However, there will always be a need for the auction barn accommodating small-scale farmers, ranchers, 4-H and Future Farmers of America.
At the end of the day, those lucky enough to have some acreage will load their newly purchased livestock and head for home. Of course they will have already made certain the pasture is tightly fenced and that they have installed a water tank, purchased a supply of feed and constructed a shelter to protect their livestock from the weather. Lambs may be cute, but keeping one in your bathroom just won’t do.
Visiting the Cedar Livestock Market
The Cedar Livestock Market’s barn is located on Highway 56 at 2290 W. 400 North, Cedar City. Auctions are held every Thursday at 11 a.m. The barn is open until 5 p.m. The auction regularly handles cattle and smaller animals such as sheep and goats and sometimes hogs and llamas. Horses are auctioned off only on the first Thursday of each month at 10 a.m. They also book other special sales. Call telephone 435-586-9312 for more information.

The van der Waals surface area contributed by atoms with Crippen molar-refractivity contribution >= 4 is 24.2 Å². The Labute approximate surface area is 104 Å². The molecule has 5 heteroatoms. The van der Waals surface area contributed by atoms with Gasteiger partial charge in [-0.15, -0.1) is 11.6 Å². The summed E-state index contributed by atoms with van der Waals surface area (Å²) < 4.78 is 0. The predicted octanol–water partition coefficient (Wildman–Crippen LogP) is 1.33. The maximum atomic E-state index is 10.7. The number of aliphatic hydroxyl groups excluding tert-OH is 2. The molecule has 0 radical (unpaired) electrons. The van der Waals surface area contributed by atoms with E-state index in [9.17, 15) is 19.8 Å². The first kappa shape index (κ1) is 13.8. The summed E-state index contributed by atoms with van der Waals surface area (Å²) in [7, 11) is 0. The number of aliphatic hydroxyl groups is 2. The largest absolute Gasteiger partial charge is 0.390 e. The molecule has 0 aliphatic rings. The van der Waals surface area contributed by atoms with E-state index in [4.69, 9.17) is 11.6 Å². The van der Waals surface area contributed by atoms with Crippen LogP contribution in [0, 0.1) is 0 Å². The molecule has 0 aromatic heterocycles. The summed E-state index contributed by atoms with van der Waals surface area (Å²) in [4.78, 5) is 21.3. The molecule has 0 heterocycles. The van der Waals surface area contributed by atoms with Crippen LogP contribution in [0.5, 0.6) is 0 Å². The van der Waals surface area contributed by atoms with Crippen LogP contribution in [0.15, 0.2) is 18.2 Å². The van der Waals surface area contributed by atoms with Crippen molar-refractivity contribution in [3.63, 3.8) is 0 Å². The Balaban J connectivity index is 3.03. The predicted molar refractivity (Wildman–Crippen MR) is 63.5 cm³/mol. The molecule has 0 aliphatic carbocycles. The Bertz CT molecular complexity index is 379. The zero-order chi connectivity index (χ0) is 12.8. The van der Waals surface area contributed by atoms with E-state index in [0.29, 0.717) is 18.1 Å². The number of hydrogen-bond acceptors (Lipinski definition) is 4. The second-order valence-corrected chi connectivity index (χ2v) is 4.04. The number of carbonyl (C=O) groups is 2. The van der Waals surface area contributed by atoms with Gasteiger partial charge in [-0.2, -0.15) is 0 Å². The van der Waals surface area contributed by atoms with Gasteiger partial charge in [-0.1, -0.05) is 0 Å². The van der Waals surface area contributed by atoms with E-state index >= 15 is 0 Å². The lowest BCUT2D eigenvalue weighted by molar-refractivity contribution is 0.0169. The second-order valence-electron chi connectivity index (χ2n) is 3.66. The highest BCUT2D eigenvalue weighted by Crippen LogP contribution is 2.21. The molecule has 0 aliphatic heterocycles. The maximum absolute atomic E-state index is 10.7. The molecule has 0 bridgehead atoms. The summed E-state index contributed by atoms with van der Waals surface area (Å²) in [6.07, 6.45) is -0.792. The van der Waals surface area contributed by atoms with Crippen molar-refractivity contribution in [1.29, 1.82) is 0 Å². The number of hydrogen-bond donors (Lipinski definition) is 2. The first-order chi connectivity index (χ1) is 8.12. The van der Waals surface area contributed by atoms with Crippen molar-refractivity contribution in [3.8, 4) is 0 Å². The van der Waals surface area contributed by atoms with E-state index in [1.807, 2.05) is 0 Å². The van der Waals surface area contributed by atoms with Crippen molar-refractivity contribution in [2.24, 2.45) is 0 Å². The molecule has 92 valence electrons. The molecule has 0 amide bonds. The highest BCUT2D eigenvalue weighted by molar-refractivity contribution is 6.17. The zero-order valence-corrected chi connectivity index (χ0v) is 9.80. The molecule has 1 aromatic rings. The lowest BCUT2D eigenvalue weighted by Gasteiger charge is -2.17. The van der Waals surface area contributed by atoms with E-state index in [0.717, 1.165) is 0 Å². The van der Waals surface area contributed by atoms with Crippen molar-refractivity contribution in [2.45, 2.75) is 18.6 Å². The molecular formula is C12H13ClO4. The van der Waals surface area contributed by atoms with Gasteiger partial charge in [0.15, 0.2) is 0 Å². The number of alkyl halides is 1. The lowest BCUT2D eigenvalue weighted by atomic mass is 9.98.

The original livestock shipping center from Cedar City’s earlier days is farther west on Highway 56. The remains of the enterprising hub, which included corals, dipping vats and shearing sheds, are visible along with the old rail tracks
And if you’re in Cedar City in the fall, be sure to check out the annual Cedar Livestock & Heritage Festival sponsored by Iron County Cattlemens Association and other businesses. The two-day event honors Iron County’s rich agricultural heritage and features one of the most unique parades in the country; the Sheep Parade includes historic sheep camps, antique tractors, vintage cars and approximately 1,000 sheep herded down Cedar City’s Main Street.
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About the series “Days”
“Days” is a series with St. George News contributor, feature writer and photographer Kathleen Lillywhite. She said:
I write my stories for people who say, ‘What is there to do around St. George?’ and for new folks just moving into this area.
Read more: See all of the features in the “Days” series.